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Recognizing domestic violence

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23 February, 2021PART 2: "Domestic violence and the role of trade unions explained". We cannot fight domestic violence if we are not able to recognize it.

Although domestic violence may originate in the home, it can spill over into the world of work. Domestic violence is also a health and safety issue, representing a risk for the health and safety of the victims/survivors, as well as their co-workers.

8. Why has domestic violence increased during Covid-19?

There has been a global increase in reports of domestic violence during the Covid-19 pandemic.

The social consequences of the outbreak and related confinements with a loss of social interactions, may have increased tensions inherent to forced cohabitation and increased the risks of domestic violence.

Domestic violence, often committed by men, is deeply rooted in patriarchal masculinities that lead to power and control of men over women. As the crisis and the uncertainty at individual and household levels unfold, perpetrators of violence might want to reassert control and express frustrations caused by the lockdown through increased episodes of violence.

The economic downturn generated by Covid-19 with increased unemployment and loss of income, are particularly dangerous for women in abusive relationships, as economic control is a key tool for abusers. Financial insecurity may force victims to remain with their abusers. It is therefore crucial that governments prioritise intimate partner violence in all parts of their public policy response to the Covid-19 pandemic

Sources: UN Women, Brief COVID-19 and Ending Violence Against Women and Girls; OECD, Women at the core of the fight against COVID-19 crisis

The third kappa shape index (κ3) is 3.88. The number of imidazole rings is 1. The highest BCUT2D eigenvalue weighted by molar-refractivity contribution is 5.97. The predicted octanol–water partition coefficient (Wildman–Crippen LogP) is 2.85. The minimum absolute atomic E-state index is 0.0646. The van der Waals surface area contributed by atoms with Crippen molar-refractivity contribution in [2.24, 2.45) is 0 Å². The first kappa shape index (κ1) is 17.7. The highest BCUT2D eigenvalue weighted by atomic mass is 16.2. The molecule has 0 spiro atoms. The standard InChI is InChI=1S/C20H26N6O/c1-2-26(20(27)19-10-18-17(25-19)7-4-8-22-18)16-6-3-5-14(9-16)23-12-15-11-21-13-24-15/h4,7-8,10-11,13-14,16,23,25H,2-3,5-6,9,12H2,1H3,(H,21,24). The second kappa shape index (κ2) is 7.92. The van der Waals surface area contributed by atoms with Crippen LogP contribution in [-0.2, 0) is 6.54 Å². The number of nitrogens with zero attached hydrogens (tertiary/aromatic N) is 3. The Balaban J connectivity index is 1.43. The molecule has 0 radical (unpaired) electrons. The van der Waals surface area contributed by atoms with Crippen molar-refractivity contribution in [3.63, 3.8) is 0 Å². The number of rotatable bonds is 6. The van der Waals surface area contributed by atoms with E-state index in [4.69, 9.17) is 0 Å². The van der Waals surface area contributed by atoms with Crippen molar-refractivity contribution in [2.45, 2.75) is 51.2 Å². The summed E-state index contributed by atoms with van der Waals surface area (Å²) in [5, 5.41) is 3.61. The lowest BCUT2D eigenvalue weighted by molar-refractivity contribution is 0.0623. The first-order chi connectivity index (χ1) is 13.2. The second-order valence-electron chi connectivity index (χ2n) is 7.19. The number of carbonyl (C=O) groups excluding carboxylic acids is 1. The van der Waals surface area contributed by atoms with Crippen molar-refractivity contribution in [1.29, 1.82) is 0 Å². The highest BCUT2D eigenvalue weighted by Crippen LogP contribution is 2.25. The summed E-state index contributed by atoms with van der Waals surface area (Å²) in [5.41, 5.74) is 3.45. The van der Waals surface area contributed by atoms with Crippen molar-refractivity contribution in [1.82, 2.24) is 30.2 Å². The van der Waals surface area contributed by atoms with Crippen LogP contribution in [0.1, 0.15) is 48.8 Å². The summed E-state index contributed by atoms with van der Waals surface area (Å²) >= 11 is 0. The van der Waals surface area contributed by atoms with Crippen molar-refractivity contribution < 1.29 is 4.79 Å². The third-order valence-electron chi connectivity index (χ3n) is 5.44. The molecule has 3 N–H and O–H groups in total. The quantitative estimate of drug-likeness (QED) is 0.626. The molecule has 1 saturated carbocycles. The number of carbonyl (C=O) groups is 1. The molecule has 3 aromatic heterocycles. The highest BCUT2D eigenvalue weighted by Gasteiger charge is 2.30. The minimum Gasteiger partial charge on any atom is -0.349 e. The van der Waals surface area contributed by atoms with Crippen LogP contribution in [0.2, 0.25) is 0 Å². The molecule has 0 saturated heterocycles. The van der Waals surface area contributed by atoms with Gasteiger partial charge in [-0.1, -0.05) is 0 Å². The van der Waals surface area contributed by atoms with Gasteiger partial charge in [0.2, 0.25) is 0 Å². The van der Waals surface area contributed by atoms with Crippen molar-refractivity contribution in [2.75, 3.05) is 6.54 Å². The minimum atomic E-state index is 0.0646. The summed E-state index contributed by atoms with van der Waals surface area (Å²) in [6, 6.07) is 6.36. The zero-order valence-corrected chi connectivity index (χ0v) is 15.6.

9. Do alcohol and drugs justify domestic violence?

There is no excuse or justification for domestic violence. Attacks against women are the legacy of women being seen as objects or as property. Abusive partners are often protected by a certain level of social acceptance of violence against women being “normal”.

Stress, drugs and alcohol are factors that increase the risk of domestic violence, and may trigger attacks. But domestic abuse cannot be blamed on them. Many people are stressed, and use alcohol or drugs and are not abusive, and neither are any an excuse for any form of abuse.

There is also a widespread myth that domestic abuse is a ‘crime of passion’, a momentary loss of control. But domestic abuse is rarely about losing control, it is about taking control. The abuser has control over whom they abuse.

Source: Women's aid

10. Can the behaviour victims/survivors justify domestic violence?

Too often the victims/survivors are blamed and abusive men are excused. Perhaps he was reacting to his wife’s provocative behaviour or she was asking for it. The woman may be blamed for bringing it on hersel’.

But there is no excuse for domestic violence. No-one deserves being beaten up or mentally tormented.

This widespread and deep-rooted mentally is dangerous because any reference to provocation means that we are blaming the woman and relieving the abuser of responsibility for his actions. Abuse or violence of any kind is never the fault of the victim/survivor. Only the perpetrator is to be blamed.

Source: Women's aid

 

11. Why is victim-blaming dangerous and prejudicial?

Despite significant social changes men continue to grow up within patriarchy societies and deeply male dominated culture where violence against women is commonplace and acceptable. Sadly, it is still the case that women report that when they have been a victim, they are not believed, or are blamed for their behaviour.
As for any form of gender based violence, victim-blaming is prejudicial. It serves to excuse and partly absolve the perpetrators of violence. A climate of tolerance towards this form of violence can prevent victims/survivors from seeking help or reporting the violence, and encourage the impunity of the perpetrators. It is essential that anyone reporting abuse is confident that reporting such an incident would be taken seriously and listened.

Source: Domestic violence and abuse: a trade union issue, a UNISON guide

12. Can men be also victims/survivors of domestic violence?

Even though women make out the vast majority of victims/ survivors of violence, men and boys can also be victims. Many male victims/ survivors are reluctant to report it for fear of not being believed or being seen as weak.